Arbor Day Ceremony to Take Place at the Lakewood School District Office Building

Posted on April 17, 2015 By

An Arbor Day ceremony will take place at the Lakewood School District office, 200 Ramsey Ave, Lakewood, at 9:00 a.m. on Friday, April 24. Deputy Mayor Menashe Miller will read a proclamation in honor of Arbor Day.

Superintendent Laura Winters chose to plant two Kwanzan Cherry trees in an area that lacks vegetation on both sides of the entrance to the district offices. The School District’s horticulture class will help landscape the areas around the cherry trees with additional shrubs and a sign will state that the trees were planted on Arbor Day 2015.

In past years, trees have been planted at township fire companies, EMS, Lakewood Public Works and the BlueClaws’ stadium. Three years ago, the Arbor Day ceremony took place at the Clarke School; two years it was at the Oak Street School; last year it was at the Spruce Street School.

Dr. Gross said, “Recently we decided to hold the Arbor Day ceremony at schools so we could educate the children about the holiday. Superintendent Winters also thought it would be a great idea to involve the horticulture class students in the planting and the ceremony. We are delighted that the students will be able to put what they learn in class into action by helping with the Arbor Day planting.”

Interim Principal Richard Goldstein and Horticulture Teacher Brian Surgent report that some students will be reading tree-related poems and others will be providing music for the ceremony.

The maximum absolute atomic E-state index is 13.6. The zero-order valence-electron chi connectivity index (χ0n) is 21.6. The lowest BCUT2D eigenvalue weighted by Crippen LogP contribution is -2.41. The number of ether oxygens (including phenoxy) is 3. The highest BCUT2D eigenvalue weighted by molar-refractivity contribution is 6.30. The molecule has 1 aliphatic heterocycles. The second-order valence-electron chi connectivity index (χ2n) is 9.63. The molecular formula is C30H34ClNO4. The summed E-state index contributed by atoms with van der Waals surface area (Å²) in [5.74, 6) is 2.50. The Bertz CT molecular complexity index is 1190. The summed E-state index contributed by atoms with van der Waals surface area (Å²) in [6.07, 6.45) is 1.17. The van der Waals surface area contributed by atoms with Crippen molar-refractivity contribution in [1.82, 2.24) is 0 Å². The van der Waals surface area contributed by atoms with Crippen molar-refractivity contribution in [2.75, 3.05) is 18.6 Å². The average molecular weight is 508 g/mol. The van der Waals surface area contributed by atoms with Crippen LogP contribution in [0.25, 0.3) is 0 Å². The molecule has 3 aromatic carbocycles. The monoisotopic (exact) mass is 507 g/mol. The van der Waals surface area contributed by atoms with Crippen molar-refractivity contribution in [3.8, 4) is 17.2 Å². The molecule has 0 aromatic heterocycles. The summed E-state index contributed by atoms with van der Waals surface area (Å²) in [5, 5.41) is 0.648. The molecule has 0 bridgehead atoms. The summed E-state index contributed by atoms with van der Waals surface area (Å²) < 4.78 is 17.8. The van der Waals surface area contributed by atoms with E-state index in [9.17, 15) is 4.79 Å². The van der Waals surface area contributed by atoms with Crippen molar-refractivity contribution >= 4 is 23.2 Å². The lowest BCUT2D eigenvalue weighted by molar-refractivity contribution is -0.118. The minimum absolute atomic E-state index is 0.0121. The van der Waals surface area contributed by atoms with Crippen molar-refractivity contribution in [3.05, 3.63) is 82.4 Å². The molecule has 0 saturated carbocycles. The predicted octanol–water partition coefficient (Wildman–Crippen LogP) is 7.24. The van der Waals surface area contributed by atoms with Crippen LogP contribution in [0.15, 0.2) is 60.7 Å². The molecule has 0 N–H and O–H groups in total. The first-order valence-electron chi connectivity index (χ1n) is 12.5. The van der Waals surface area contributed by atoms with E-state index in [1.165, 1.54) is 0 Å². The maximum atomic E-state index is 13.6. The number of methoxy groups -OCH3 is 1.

Dr. Gross, a full-time administrator and biology professor at Georgian Court University (GCU), is also the director of the university’s arboretum.

The first celebration of Arbor Day in the United States took place in 1872. The holiday, held on the last Friday in April, was created to encourage individuals and groups to plant trees and realize their importance.

Lakewood has embraced that concept, holding Arbor Day ceremonies and planting hundreds of trees over the years. Craig J. Theibault, former chairman of the Lakewood Shade Tree Commission from 1994 to 2010 and a current member, said, “This is the 34th year Lakewood is among 172 New Jersey municipalities that hold the distinction of being designated a Tree City USA. You know what they say: ‘The best time to plant a tree is 30 years ago; the second best time is today.’”
Theibault, who holds a B. S. degree in Ornamental Horticulture from Delaware Valley College of Science and Agriculture, has been a member of the Ocean County Shade Tree Commission since 1992. Besides serving on the Shade Tree Commission locally, Theibault has also served as a member of the N.J. Community Forestry Council, a 20-member advisory board to the State Forester, since 1999.